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From Talin <ta...@brodia.com>
Subject Model-View-Controller archecture for JSPs
Date Fri, 25 Feb 2000 00:43:30 GMT
This is a suggestion.

We've been using a "Model-View-Controller" paradigm with our JSP pages, and
it's one of the best decisions we ever made.

Some background: Model-View-Controller (MVC) was first introduced with the
SmallTalk user interface on the Alto. The idea is that a GUI can be broken
down into three types of components: The Model which stores the state, the
View which controls the presentation of the state, and the Controller which
allows the editing of the state.

However, in most modern GUIs the View and Controller elements are combined
into a single object, often called a "widget". For example, a slider class
will be both a view (showing the value) and a controller (allowing dragging
of the knob). For GUIs, this combination is generally OK, since there is a
generally a 1:1 correspondance between controllers and views.

A similar situation exists with most web-based applications - the code to
handle input is often intermixed with the code to generate the view, in this
case the HTML output. This is particularly true in the case of JSP pages.
But it is not so clear that combining the view and controller are as good of
an idea here. The JSP examples on the Sun website are a good example of why
combining the view and the controller is in fact NOT a good idea - the code
is strange and hard to understand. Adding a web form into a page also
requires that you embed the logic for handling that form onto the target
page. If several different forms can post to the same page, or the same form
can post to various different pages then you end up having to embed the
logic for handling the query parameters in many different places, and it
quickly becomes confusing. An example of this is a preferences component in
a sidebar which appears on several different pages. The preferences
component has an "update preferences" button which sends a POST to whichever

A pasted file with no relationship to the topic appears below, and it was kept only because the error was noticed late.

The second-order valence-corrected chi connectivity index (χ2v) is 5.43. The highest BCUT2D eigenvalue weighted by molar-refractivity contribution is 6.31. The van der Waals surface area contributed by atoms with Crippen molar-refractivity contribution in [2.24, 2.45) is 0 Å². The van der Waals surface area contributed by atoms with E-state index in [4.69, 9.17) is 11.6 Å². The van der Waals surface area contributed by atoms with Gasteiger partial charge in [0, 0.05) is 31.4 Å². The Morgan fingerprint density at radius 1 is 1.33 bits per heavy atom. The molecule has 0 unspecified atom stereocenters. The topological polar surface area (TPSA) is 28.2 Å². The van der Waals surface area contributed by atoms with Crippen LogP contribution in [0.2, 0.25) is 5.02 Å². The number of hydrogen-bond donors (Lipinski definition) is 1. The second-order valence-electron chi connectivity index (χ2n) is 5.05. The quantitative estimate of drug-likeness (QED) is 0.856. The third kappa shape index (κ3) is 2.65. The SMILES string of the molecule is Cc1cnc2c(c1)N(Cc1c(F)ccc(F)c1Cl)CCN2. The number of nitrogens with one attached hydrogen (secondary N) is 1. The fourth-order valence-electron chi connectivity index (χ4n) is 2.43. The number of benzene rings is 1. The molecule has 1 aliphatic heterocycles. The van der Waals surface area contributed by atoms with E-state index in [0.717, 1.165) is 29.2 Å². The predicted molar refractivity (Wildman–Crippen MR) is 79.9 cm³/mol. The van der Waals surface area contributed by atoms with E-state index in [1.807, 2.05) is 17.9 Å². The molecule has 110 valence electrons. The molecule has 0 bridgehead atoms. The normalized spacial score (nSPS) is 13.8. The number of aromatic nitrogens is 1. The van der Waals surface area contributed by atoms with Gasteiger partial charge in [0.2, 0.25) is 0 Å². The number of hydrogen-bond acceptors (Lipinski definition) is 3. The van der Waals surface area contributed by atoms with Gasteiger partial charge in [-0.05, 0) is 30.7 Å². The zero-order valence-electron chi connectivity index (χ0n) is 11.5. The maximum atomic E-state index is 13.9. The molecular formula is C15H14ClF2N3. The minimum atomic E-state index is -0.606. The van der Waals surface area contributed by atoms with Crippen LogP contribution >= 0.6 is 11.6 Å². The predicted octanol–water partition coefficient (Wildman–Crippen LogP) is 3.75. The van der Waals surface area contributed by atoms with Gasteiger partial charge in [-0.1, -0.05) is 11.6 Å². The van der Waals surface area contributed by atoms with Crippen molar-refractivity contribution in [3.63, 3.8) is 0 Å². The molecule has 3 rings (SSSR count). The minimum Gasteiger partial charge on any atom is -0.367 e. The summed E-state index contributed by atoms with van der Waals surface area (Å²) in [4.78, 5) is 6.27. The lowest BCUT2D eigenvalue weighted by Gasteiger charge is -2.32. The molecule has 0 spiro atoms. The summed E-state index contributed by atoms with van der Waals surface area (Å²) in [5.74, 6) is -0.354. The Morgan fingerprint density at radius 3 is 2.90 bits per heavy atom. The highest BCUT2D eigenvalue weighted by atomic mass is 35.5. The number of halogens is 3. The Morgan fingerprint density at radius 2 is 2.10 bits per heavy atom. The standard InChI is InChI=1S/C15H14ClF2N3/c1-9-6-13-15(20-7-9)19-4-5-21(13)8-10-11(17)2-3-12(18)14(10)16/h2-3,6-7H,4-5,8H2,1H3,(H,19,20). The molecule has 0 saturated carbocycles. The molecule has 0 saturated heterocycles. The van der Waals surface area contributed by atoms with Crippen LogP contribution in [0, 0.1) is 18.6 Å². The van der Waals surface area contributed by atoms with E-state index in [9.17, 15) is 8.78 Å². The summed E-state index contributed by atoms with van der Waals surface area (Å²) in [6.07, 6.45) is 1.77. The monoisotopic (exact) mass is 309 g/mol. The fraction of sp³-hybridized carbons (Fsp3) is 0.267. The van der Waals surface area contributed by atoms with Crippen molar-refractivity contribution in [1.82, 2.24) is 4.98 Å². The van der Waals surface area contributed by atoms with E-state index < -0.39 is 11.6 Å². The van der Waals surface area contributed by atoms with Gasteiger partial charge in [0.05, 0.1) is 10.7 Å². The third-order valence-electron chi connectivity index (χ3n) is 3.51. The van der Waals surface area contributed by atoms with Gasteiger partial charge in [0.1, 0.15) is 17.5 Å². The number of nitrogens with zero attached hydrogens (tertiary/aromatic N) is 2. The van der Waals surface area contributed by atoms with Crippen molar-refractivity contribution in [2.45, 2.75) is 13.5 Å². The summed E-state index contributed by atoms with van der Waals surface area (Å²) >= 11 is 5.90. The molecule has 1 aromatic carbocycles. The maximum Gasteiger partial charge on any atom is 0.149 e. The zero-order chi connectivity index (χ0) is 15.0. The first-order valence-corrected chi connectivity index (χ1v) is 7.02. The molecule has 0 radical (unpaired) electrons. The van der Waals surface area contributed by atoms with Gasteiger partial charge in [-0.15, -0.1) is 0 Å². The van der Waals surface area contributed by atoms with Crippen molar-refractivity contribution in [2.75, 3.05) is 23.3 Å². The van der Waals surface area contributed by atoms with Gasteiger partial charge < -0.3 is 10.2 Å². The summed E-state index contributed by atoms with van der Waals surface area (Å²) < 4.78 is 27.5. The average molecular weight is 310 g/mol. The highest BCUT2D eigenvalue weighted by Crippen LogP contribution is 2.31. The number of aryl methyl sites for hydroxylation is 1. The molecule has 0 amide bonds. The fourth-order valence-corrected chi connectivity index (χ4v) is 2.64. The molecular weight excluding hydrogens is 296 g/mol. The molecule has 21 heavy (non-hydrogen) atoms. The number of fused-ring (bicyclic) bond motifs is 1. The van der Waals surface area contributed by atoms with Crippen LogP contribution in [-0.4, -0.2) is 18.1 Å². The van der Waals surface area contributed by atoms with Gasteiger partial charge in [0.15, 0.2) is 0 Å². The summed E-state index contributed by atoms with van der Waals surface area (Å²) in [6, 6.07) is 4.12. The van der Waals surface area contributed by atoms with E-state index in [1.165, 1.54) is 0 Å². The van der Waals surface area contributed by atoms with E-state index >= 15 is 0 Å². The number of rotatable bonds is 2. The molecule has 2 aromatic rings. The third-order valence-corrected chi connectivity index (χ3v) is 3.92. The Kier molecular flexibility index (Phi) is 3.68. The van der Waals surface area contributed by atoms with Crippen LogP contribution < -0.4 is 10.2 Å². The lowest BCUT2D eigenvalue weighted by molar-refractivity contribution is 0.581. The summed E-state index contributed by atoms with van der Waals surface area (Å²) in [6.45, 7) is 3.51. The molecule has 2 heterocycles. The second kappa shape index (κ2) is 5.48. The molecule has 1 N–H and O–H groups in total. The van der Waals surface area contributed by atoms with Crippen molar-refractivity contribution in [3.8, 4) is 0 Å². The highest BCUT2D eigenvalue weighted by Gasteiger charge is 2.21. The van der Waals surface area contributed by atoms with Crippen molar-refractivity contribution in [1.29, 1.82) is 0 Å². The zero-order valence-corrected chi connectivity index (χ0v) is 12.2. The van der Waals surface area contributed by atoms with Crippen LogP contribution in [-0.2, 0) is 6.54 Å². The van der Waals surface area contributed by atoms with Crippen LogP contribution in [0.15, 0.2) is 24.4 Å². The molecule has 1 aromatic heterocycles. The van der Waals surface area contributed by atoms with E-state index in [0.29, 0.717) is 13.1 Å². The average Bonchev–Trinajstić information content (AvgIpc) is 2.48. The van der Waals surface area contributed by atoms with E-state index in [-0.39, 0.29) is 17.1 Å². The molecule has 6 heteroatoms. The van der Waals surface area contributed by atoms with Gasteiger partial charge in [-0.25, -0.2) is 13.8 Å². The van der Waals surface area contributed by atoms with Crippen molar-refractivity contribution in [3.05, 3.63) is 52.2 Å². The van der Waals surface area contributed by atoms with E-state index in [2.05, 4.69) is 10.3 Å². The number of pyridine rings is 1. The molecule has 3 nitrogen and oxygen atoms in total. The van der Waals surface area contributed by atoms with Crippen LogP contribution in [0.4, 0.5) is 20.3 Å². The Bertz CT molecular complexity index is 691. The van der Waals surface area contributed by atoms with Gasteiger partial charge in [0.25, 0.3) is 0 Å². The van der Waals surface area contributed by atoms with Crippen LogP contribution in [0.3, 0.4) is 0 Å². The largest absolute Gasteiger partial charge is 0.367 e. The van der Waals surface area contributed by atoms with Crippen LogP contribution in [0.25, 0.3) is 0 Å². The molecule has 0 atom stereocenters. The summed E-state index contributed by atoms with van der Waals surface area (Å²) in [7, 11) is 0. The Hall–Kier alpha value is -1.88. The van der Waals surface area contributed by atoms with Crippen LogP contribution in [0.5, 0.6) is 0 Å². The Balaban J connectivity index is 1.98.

page is currently being viewed. The same page is redisplayed with the new
preferences. Seperating the view from the controller allows the logic for
changing preferences to be centralized in a single location.

I've been looking around the web, and I've noticed a couple of attempts to
seperate the handling of input from the generation of pages, but in many
cases this seperation is done in a way that is either incomplete, hard to
use, or doesn't work with JSP pages. Of course, I haven't seen everything
that's out there...

Anyway, the system that I have is very simple: There is a RequestHandler
class which is used to handle the incoming HTTP request. This is similar but
not identical to the Tomcat concept of interceptors. To create a new
handler, you need to subclass the RequestHandler class and then register
that class with the handler manager. (The registration is handled by listing
each handler in the configuration file). Each handler has a unique ID
string, which is used as a hash table key to get access to that handler.

Handlers are invoked using the query parameter "handler=". In our servlet,
if we see a "handler" parameter, we grab the value of that param and look it
up in the hash table, which results in the handler object. The handler is
then passed the request and response objects (and some other context info).
Handlers can do redirects and forwards if needed. (Note: Originally I was
just going to have the handler parameter be just the name of the class, but
this turns out to be a bad security hole.)

Note that unlike interceptors, only one handler can be run per request.
However, that's generally OK, since the user can only hit one submit button
at a time. Also unlike interceptors, the handler that gets run is different
for different forms. (You could easily implement the handler system using
interceptors, however.)

Calling a handler from a FORM is simple: For example, in the preferences
panel, all you would have to do is say:

	<form method="POST" action="<%= getThisURI() %>?handler=prefs"> ...
etc.

This means that the preferences component can easily be included in any
page. Just add one line of JSP code to include the component and you're
done.

What we've learned is that the handler system is easy to use and contributes
to an overall cleanliness and organization of JSP pages - in fact, we pretty
much use handlers for all processing of input, even if it's a case that's so
simple that the handler system isn't needed.

One thing that the system lacks is the ability to add handlers while the
server is running, the same way that JSP pages can be edited and added.
However, this hasn't been a big problem for us.

Anyway, I'm sure many of you have thought about this already, although not
in perhaps the same terms. I mean, it seems so simple and obvious...at the
same time, I've seen a lot of code examples out there which suffer badly
because they haven't adopted a model like this.

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